Very few caves containing finds from the period between the revolts against the Romans have been identified in the area south of Nahal Qumran; Cave FQ137, located about 250 m away from the excavated cave (see Fig. 1), is one of these. It was examined by de Vaux, who found remains from the Chalcolithic and Early Roman periods (de Vaux 1962:12). It was then explored by Patrich (1994), who discovered remains from the Early Roman period, some of which post-date the destruction of the Second Temple. The latter include a bronze coin minted in the first or second century CE, as well as a trilobate arrowhead (Patrich 1994:91–93) and a flat bilobate one (Patrich 1994:88), of the type known only from assemblages post-dating the destruction of the Second Temple. This has led R. Porat to propose that Cave FQ137 was used for refuge during the Bar Kokhba Revolt (Porat 2006:71). However, as no coins or written finds from the Bar Kokhba period were discovered in the cave, it may have been used for refuge during the Diaspora Revolt. Only precise dating, perhaps by radiocarbon means, will provide a precise answer.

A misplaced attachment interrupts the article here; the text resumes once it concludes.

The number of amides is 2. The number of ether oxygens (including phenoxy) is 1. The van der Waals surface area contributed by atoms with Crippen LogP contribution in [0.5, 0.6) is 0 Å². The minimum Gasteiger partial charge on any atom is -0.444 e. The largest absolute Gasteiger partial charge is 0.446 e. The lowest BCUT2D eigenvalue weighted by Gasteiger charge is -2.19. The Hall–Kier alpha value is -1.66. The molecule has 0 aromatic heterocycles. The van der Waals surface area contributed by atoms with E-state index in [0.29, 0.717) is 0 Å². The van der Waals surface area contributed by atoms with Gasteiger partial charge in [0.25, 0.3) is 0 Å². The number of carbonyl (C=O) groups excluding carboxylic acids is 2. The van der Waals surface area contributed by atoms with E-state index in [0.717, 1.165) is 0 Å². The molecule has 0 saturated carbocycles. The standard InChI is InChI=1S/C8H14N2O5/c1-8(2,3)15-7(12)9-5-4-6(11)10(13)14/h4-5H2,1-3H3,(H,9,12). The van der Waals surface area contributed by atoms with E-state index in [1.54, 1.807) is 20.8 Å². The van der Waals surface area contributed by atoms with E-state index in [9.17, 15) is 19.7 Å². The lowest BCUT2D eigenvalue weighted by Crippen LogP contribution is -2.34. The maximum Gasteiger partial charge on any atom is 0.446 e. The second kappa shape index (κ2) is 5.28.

As caves FQ37 and A4-026 are adjacent to each other, it stands to reason that both were used for refuge at the same time, and that they should be studied as one assemblage representing a single phenomenon. Nonetheless, Cave A4-026 is unique: its remains belong to a single stratum containing well-preserved remains that were never damaged by looters. Thus, additional studies of the organic, archaeozoological and archaeobotanical finds from the cave might produce interesting results, and radiocarbon dating may assist in identifying the revolt during which this cave was used.